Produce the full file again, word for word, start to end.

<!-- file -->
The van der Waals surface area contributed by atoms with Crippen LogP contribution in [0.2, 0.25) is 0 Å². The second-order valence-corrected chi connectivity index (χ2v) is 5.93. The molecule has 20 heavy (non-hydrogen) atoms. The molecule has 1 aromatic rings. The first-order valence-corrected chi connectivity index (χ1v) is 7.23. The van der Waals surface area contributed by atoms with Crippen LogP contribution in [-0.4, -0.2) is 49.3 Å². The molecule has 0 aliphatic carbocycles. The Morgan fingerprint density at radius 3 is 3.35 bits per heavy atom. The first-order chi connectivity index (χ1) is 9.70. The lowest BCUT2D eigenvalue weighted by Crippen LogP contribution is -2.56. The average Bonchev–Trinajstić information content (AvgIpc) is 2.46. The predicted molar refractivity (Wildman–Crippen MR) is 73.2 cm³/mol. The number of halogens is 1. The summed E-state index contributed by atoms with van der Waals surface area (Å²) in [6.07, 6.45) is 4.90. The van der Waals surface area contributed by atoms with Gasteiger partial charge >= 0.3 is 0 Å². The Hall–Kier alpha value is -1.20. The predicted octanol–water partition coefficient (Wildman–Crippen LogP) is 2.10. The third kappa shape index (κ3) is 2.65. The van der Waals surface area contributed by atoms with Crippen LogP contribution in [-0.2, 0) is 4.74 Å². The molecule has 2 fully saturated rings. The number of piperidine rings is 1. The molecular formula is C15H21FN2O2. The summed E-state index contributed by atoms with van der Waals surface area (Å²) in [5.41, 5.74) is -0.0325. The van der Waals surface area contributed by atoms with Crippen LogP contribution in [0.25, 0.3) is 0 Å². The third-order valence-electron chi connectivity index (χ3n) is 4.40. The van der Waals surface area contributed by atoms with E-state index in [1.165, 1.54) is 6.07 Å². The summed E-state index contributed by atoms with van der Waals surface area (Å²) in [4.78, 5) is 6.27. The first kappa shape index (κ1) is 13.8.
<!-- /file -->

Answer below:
The van der Waals surface area contributed by atoms with Crippen LogP contribution in [0.2, 0.25) is 0 Å². The second-order valence-corrected chi connectivity index (χ2v) is 5.93. The molecule has 20 heavy (non-hydrogen) atoms. The molecule has 1 aromatic rings. The first-order valence-corrected chi connectivity index (χ1v) is 7.23. The van der Waals surface area contributed by atoms with Crippen LogP contribution in [-0.4, -0.2) is 49.3 Å². The molecule has 0 aliphatic carbocycles. The Morgan fingerprint density at radius 3 is 3.35 bits per heavy atom. The first-order chi connectivity index (χ1) is 9.70. The lowest BCUT2D eigenvalue weighted by Crippen LogP contribution is -2.56. The average Bonchev–Trinajstić information content (AvgIpc) is 2.46. The predicted molar refractivity (Wildman–Crippen MR) is 73.2 cm³/mol. The number of halogens is 1. The summed E-state index contributed by atoms with van der Waals surface area (Å²) in [6.07, 6.45) is 4.90. The van der Waals surface area contributed by atoms with Gasteiger partial charge >= 0.3 is 0 Å². The Hall–Kier alpha value is -1.20. The predicted octanol–water partition coefficient (Wildman–Crippen LogP) is 2.10. The third kappa shape index (κ3) is 2.65. The van der Waals surface area contributed by atoms with Crippen LogP contribution in [-0.2, 0) is 4.74 Å². The molecule has 2 fully saturated rings. The number of piperidine rings is 1. The molecular formula is C15H21FN2O2. The summed E-state index contributed by atoms with van der Waals surface area (Å²) in [5.41, 5.74) is -0.0325. The van der Waals surface area contributed by atoms with Crippen LogP contribution in [0.25, 0.3) is 0 Å². The third-order valence-electron chi connectivity index (χ3n) is 4.40. The van der Waals surface area contributed by atoms with E-state index in [1.165, 1.54) is 6.07 Å². The summed E-state index contributed by atoms with van der Waals surface area (Å²) in [4.78, 5) is 6.27. The first kappa shape index (κ1) is 13.8.